Anna Maxwell Levin-Ware Obituary, 2012

“Whoever saves one life, saves the World entire.” The Talmud (as referenced in Schindler’s List) Anna Maxell Levin-Ware survived the Holocaust. Her survival made possible nine new lives. Anna is survived by her four children: Maxine, Eleanor, Robert (Bobby),and Susan Marie (Suerie). The marriages of Eleanor to Neil Gesundheit and of Suerie to Sam McNeill brought five grandchildren: Michael, Scott, and Mark Levin-Gesundheit and Ian and Naomi McNeill. Anna is also survived by her husband, Robert Ware. Anna Maxell (Mordchelewicz, Fenyo) Levin-Ware was born January 31 1922, in Grodno, Poland, to Russian Jews Maximillian and Liuba Mordchelewicz. Her Russian name was Niura, which in English is “Anna.” At the age of 3, her family moved to Krakow to expand the family leather business. There, brother Sienia (Simon) and later a little sister Felicia were born. The family had a German governess who taught Anna the essentials of sewing, a skill required of all women of quality at the time, and German. No one anticipated how valuable these skills would become. September 1, 1939, the Nazis invaded Poland. Her life and that of her family changed forever. In 1940, at the age of eighteen and anticipating an unknown future under the Nazi occupation, her family permitted Niura to marry Janos Fenyo, a young Jewish Hungarian who had been her boyfriend for some time already. When the Germans set up the Krakow Ghetto, Anna’s family was sent to Ghetto. But because Germany and Hungary were allies at the time, Anna did not have to go to Ghetto. Instead, Anna went to live with the Fenyos in a small, cramped apartment. During the next couple of years, Anna, Janos, and friends engaged in various enterprises including smuggling to gain money for food, as well as some resistance activities in an effort to sustain their loyalty to Poland. When Germany nullified their alliance and marched into Hungary, the Fenyos were arrested. After perhaps six weeks in the Krakow Jail, they were placed on a third class train and trundled around Poland for weeks. Anna said it was as if the Nazis were trying to figure out what to do with them. Finally they wound up at Bergen-Belsen concentration camp. Anna was made to sew German uniforms. Months later the family was transported to Auschwitz/Birkenau. While a prisoner, Anna had some traumatic encounter with the infamous Dr. Mengele. She braded ropes from rags, participated in the building of some brick structures, and sewed more uniforms. In January 1945, Anna was transported back to Bergen-Belsen. Then she contracted the typhus that left her with very poor hearing. All Anna’s immediate family, her husband and in-laws perished in the Holocaust. Anna was the only survivor. Her New York cousin found her in Bergen-Belsen, and brought Anna to Paris in late 1945 to await a visa. There she learned French with L’Alliance Française. When she came to New York in 1946 to live with her cousins, she Americanized her name to Ann Maxell. She went to Julia Richmond High School in New York where she learned English and completed her high school studies in one year. Then she entered Hunter College. 1948 brought her the opportunity of independence. She moved to Dallas, Texas, for a job as an au pair. Transferring to a new college, she applied to be a lab assistant for a medical research project at Southwestern Medical College. The man in charge of that project was to become the first love of her new life in America – Manuel Levin, M.D. They married and moved to Ann Arbor, Michigan for his surgical residency. Ann completed a BS and MS in Microbiology studies at the University of Michigan in three years. In 1952, they moved so that Manny Levin could join Lee Snyder in medical practice in Fresno. Finally settled, they began their family. One day in 1960, Manny came home and enthused to Ann, “You know that property up near Sequoia Park, the one we were looking down on from the highway? Well, I bought it!” This is the way the family’s beloved Deer Park Ranch entered their lives. From then on, the family was at the Ranch every week. The children thrived in the open spaces, riding horses, and helping their father keep things working. Ann loved to ride her horse and the Ranch quickly and permanently became one of the new treasures of her earthly life. The addition of nanny Margarite Tate allowed Ann the opportunity to pursue her passions in the arts. As a youth Ann had studied piano. But after several months and a few teachers, her mother–herself a graduate of the Moscow Conservatory and a noted pianist-realized it was not the teachers’ fault. Anna just wasn’t to be a pianist. Anna did shine, however, in dance and theatre. She had studied ballet and acting, appearing in many youth productions in the State theatre in Krakow. So now in Fresno, Ann began courses in theatre on the old campus of Fresno State College, acted in plays, built and painted scenery under Professors Dick Arnold and Gus Graham, sewed costumes under Professor Jan Bryon and soon earned a Masters Degree in theatre with Professor Philip Walker. Ann appeared in many plays, both in the University Street Playhouse on the old campus and in the new John Wright Theatre on the present university campus. She was quite an actress and a true all-round theatre person. She designed the setting for Fresno Community Theatre’s production of “Inherit the Wind” together with several other Community Theatre and University productions. She had a wonderfully innate sense of comic timing and loved to play the “Gracie Allen” role in conversations with friends and family. This sense of timing provided Fresno audiences with many a good laugh. When she played Albert’s Mother in “Bye, Bye, Birdie” she knew just how to bring down the house as she made the most of her thick Polish accent in delivering her line, “It’s enough to break a true American mother’s heart.” For Fresno State College she played Hecuba in “The Trojan Women, ” joined by her children Suerie and Bob alternating as her dramatic children. She also starred as Mother Courage in their production of Brecht’s famous play. Here, with the tutelage of Fred Dempster and Dorothy Renzi, the fact that she could not carry a tune to save herself fit right in with the Brechtian style of performance. Beyond the demands of family and theatre, she found time to develop her fine arts talents as well, mastering sculpture, painting, ceramics, jewelry making and more. This led to her pursuit of a Masters in Art from the Fresno State College Art Department. She found inspiration in her Holocaust experiences for her thesis project. As a prisoner, one’s enamel bowl was the source of life–lose it and one did not get fed. Ann set about to create a series of unique bowls that had no utility–only beauty. To create these she invented a process of bonding precious metals to porcelain. In the 1970’s, several were chosen for galley exhibition around the world. Now the family hopes to place these bowls on permanent exhibition with a prominent Holocaust museum in Anna’s honor. Among the founders of a twenty-five member Fresno women’s art collective., Ann helped in establishing Gallery 25 as one of Fresno’s must see galleries. For a time, Ann regarded herself as a “radical feminist.” But in reality she was much more; she was a woman who accepted no boundaries. During the early 1970’s she taught sections of “Elementary Art Education” for the Fresno State College Department of Art. This became yet another means by which she broadened her range of friends and kept her creative juices flowing. Ann’s beloved husband Manny, by then President of Community Hospital, died of Cancer on May 7, 1977. The love of her life in America, the father of her children, and her security anchor was gone. In February 1978, she became supervisor of the costume shop at California State University. This led to her meeting the second love of her American life, Robert Ware. He was interviewing to become the next professor of scenic design. At 2:00 p.m. of Friday April 28, 1978, they met in the costume shop as Robert was touring the production facilities. Neither forgot the others face. Fortunately, Robert accepted the position. That Fall, Edith Waters, a senior graduate student and long-time volunteer in the costume shop gave Robert tickets to a fundraiser for the Central California Shakespeare Festival that was just being formed, suggesting he take Ann. That date began their life together. From then on, finding it easier to cook for two than each for one, they soon became inseparable. In February, as they sat discussing something of controversy in Ann’s car, Robert said, “But honey!” Both stopped short, looked at one another, did a double take-and laughed. They discovered that without knowing it, they were in love. Ann and Robert were secretly married the weekend Eleanor received her M.D. from U.C. San Francisco, becoming the second Dr. Levin in the family–May 26, 1979. Early in their marriage Robert discovered that Ann’s real English name was “Anna” and insisted she return to that name. Thereafter she was Anna Ware. They loved to travel. Twice a year they went to London for theatre. Whenever possible they took in something new: France, Italy, Israel, Egypt to name but a few. For several years in the 1990’s, Anna and Robert spent a good part of each summer in Krakow, reviewing the world of her childhood and renewing old acquaintances. They collected Polish texts on the Holocaust and related events. Two they translated. One on the making of Spielberg’s “Schindler’s List” was published internationally in 1998. A second, on the Nazi death camp Belzec, was used for the English captioning at the new site memorial dedicated in 2004. Anna was Robert’s muse, constant companion, and reason for living. They were deeply in love every day for the last thirty-three and-a-half years. Sitting out in the yard, Thursday, October 13, 2011, Anna said to Robert, “You wonder how I smile when there is so much misery and sadness? I just don’t look at the bad things; I look for the good and I can always smile.” A memorial concert is being planned with the California State University, Fresno Music Department for later this year. The Family requests that donations in Anna’s memory be made to the Philip Lorenz Memorial Keyboard Concerts, Post Office Box 14162, Fresno, California 93650 or to the Alzheimer’s Foundation of Central California, 4411 N. Cedar Ave., Suite 102, Fresno, Ca. 93726. NEPTUNE SOCIETY OF CENTRAL CALIFORNIA 1154 West Shaw Avenue Fresno, California (559)222-7764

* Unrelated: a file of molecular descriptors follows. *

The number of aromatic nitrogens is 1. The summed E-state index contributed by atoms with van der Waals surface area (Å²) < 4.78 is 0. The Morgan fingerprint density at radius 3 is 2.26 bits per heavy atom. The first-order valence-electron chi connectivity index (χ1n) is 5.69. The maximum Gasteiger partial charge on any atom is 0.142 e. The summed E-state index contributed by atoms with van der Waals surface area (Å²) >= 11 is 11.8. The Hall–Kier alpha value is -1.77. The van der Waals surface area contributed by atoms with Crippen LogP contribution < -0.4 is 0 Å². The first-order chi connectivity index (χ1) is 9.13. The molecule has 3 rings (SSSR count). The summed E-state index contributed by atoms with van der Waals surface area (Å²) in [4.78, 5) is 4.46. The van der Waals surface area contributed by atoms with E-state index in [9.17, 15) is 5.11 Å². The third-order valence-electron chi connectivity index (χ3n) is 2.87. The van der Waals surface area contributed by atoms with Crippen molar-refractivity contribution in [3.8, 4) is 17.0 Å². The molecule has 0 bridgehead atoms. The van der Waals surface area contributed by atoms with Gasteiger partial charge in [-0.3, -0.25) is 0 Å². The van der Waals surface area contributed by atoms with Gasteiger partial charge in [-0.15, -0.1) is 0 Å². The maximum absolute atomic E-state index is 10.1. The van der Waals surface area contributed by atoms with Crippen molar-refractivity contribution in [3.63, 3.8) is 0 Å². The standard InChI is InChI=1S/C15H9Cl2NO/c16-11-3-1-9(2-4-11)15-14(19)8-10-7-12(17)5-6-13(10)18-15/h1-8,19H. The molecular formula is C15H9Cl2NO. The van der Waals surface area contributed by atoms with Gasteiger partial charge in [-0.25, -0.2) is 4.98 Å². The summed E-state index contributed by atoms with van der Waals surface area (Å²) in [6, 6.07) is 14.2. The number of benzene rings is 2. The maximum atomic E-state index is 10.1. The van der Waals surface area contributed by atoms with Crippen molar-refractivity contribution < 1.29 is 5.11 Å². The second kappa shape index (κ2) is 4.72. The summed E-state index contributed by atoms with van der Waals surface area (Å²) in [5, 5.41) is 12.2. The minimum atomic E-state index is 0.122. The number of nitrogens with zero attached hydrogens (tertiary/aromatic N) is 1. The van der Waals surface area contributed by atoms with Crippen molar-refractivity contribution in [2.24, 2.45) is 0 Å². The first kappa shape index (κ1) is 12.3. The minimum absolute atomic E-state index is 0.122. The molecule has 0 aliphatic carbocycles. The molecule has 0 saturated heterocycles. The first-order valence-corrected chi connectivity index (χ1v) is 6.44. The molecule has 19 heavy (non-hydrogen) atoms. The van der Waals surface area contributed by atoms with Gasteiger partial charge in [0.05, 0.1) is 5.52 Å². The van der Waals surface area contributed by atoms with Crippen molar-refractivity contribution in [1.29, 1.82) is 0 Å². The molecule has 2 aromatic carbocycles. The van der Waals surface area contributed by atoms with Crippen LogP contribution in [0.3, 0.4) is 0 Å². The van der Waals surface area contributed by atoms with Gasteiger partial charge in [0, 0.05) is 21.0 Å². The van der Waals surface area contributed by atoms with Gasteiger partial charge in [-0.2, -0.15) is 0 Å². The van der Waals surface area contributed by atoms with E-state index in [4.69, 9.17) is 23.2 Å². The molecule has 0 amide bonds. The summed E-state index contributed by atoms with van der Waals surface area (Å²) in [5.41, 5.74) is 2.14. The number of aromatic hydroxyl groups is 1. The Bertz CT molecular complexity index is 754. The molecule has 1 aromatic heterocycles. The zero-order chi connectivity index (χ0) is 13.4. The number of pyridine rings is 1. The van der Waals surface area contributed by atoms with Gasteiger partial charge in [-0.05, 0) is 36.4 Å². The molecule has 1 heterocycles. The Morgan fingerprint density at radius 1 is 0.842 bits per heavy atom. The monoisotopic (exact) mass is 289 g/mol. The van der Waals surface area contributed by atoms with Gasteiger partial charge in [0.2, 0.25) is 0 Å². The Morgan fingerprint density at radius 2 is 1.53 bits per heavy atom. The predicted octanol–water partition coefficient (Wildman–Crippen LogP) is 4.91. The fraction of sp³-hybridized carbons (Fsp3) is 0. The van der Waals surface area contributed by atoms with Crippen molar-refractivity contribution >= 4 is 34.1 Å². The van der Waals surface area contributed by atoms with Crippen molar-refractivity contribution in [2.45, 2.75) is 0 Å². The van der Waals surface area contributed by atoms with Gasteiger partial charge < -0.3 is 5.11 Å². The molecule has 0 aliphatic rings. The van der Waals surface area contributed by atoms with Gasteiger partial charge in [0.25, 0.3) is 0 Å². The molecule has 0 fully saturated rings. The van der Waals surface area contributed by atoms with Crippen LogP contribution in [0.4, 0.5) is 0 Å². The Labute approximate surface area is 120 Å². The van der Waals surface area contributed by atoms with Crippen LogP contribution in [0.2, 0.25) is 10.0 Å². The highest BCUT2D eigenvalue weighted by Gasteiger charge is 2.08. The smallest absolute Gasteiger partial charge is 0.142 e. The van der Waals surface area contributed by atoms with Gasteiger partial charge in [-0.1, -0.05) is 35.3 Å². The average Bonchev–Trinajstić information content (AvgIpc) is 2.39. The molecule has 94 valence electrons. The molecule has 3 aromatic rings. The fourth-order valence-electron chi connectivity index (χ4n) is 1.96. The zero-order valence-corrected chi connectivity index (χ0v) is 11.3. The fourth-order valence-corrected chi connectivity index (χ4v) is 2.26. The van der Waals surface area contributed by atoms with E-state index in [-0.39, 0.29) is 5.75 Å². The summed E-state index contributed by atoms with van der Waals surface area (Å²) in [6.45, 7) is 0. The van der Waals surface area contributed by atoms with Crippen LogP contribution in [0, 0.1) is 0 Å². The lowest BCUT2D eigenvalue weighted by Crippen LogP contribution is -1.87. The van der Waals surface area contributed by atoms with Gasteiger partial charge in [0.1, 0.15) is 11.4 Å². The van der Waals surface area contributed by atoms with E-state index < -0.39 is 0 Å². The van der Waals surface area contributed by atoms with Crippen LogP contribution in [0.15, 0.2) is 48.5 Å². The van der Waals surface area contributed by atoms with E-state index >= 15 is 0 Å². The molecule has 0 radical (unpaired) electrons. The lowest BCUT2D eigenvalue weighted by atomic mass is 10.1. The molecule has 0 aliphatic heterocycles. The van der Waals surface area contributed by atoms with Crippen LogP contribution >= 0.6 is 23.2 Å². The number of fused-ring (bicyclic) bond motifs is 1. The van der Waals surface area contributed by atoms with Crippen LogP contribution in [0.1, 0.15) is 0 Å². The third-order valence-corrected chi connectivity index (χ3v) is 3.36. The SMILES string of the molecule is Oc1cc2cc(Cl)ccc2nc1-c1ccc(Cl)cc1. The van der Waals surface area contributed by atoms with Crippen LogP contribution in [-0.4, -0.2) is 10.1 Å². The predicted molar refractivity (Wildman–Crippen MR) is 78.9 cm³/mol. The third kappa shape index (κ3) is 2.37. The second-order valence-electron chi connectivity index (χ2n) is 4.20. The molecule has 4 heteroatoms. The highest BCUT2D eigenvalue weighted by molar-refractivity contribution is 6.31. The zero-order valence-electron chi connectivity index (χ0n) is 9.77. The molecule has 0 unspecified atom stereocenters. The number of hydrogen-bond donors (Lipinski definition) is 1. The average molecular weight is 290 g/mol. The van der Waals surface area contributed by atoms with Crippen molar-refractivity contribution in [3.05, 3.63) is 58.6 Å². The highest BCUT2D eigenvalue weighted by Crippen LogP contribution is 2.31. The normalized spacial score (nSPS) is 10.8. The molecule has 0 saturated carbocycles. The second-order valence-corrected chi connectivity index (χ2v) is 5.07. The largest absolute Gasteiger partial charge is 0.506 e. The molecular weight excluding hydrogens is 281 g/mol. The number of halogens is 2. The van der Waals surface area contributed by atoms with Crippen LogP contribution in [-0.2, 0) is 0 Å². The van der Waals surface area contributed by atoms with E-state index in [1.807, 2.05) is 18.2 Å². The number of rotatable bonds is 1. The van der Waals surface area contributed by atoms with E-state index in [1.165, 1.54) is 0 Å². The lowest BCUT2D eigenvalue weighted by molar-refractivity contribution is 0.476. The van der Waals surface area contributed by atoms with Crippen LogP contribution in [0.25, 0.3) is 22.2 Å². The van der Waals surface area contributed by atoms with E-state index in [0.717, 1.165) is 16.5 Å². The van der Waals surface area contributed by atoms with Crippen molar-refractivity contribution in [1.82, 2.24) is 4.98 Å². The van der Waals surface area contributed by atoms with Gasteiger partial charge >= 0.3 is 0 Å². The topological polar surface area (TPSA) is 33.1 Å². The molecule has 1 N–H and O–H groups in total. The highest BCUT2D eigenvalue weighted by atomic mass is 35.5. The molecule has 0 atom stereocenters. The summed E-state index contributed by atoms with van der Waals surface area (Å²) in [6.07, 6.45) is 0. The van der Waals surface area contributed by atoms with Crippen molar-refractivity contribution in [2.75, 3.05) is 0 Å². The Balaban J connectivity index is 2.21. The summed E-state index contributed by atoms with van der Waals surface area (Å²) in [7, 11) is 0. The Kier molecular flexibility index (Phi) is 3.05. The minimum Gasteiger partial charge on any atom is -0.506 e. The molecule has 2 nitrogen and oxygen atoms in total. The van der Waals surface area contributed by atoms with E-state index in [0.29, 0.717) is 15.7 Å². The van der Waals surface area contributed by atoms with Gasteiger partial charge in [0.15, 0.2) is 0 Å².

Source:   Fresno Bee on Jan. 29, 2012